04 SES 10 A, Access to Education for Students with Disabilities in Cross-Cultural Perspective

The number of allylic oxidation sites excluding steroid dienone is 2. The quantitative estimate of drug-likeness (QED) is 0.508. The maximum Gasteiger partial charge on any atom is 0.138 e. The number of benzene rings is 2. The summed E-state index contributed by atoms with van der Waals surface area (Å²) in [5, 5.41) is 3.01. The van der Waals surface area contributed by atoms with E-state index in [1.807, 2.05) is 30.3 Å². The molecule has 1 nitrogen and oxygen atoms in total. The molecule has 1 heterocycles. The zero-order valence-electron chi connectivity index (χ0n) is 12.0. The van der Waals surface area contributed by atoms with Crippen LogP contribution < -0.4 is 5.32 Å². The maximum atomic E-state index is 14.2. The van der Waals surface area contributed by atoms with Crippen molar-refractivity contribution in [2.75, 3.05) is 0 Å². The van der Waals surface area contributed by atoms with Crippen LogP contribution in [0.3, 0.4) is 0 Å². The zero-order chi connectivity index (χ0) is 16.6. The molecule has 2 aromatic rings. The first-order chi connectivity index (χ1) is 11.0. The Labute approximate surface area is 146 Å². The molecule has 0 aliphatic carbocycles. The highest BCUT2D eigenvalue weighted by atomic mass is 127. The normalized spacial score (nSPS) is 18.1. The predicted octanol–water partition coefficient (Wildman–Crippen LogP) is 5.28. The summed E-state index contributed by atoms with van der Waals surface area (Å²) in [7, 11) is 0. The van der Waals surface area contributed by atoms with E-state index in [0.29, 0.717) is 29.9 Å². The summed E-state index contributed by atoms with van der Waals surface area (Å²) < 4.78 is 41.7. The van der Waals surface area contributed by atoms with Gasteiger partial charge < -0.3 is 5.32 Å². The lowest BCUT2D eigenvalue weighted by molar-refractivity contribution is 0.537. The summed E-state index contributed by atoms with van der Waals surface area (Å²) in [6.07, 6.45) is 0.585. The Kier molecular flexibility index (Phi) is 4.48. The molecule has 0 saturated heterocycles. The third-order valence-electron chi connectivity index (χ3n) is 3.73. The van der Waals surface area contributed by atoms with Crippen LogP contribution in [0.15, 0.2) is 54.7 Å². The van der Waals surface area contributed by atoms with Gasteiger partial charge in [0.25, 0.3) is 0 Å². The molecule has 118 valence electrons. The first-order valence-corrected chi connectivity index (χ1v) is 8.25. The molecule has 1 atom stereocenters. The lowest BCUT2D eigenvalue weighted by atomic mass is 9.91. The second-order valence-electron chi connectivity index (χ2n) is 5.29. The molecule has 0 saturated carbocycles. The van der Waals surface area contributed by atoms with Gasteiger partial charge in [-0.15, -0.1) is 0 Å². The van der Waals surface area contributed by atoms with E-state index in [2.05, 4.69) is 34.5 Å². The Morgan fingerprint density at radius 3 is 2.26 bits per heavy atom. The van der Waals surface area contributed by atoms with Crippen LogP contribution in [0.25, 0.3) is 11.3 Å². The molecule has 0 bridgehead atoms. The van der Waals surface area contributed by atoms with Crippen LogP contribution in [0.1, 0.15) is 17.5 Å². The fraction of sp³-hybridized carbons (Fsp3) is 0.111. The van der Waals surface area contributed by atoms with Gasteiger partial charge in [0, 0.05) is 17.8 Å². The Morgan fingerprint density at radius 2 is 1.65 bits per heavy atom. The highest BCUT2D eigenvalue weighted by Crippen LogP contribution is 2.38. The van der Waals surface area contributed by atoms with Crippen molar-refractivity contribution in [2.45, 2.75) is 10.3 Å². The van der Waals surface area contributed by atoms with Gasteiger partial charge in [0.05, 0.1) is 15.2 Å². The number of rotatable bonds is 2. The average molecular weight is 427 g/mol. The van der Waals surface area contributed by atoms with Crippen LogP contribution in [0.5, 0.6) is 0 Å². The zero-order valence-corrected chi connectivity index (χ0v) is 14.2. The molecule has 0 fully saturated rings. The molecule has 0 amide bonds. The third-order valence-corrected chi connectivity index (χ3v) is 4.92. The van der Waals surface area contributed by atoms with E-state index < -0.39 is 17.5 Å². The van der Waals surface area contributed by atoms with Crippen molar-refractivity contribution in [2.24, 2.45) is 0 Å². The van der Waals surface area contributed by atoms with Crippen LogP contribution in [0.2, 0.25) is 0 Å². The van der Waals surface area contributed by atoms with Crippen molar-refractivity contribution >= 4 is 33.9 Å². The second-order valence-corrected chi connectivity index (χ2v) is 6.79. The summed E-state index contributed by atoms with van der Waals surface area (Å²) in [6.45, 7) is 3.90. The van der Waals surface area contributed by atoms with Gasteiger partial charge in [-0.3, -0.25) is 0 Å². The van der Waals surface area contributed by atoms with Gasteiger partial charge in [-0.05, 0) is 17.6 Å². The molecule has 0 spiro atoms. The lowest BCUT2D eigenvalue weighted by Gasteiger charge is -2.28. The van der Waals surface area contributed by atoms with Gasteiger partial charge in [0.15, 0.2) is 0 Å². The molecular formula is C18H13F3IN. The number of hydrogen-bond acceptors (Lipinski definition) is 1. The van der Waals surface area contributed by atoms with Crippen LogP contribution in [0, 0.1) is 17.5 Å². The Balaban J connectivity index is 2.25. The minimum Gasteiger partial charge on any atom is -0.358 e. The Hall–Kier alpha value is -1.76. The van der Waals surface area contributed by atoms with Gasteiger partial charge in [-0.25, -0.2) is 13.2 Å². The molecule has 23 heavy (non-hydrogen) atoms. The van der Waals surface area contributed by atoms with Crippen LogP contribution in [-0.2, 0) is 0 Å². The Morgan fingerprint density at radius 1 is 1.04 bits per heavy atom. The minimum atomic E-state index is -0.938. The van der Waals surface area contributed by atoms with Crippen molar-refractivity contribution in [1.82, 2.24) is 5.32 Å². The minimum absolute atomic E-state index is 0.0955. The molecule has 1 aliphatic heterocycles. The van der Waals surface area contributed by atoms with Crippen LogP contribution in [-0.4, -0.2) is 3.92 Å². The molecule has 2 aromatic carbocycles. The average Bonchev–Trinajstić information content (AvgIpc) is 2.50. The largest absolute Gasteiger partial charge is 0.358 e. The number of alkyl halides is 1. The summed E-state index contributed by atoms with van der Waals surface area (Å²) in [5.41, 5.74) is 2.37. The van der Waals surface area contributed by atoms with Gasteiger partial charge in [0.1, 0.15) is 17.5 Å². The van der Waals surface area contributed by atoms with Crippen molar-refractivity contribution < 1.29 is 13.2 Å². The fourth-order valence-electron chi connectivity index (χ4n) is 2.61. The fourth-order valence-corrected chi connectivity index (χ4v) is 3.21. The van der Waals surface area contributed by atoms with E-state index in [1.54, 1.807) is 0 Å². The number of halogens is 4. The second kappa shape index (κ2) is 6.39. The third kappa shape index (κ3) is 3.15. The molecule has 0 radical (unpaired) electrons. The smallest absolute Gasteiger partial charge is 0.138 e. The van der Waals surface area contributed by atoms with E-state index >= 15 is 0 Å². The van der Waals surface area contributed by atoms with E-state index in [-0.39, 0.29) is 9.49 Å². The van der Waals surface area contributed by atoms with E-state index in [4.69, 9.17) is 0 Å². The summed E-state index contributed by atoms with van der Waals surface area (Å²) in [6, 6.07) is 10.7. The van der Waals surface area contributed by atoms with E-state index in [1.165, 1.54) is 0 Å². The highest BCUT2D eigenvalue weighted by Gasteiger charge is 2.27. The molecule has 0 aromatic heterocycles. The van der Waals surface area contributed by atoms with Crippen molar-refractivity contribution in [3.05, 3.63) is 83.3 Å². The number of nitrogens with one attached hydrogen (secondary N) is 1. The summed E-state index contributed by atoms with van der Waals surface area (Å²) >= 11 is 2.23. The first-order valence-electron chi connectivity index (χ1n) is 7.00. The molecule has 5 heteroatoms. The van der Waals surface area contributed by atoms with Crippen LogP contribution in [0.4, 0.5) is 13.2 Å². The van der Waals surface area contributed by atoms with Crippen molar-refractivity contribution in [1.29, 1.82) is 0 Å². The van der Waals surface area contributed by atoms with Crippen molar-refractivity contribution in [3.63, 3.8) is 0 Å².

Since 1999, children with disabilities (CWD) in Thailand are entitled to 12 years of free education (Carter 2006). However, educational services are often limited to cities. Special Education Centers and friends are the main sources of information on schools accepting CWD. In general, inclusive facilities are limited. Many special schools offer boarding facilities. Once filled to capacity, children have to travel long distances unless members of their family move to Bangkok or other major cities. Traditionally, teachers play an important role in Thai society (Howard 2009) and CWD appreciate that they have access to school. However, if the children and parents are dissatisfied with the quality of teaching or the facilities provided, they have little alternatives. In the course of several phases of qualitative field studies as part of the international project CLASDISA, more than 20 case studies have been conducted (including interviews with CWD, their parents and teachers). The paper shares insights on several barriers regarding access to education of CWD. These include parents’ lack of accurate information on educational/health related services which could increase the number of CWD participating in early education as well as barriers posed through societal attitudes.
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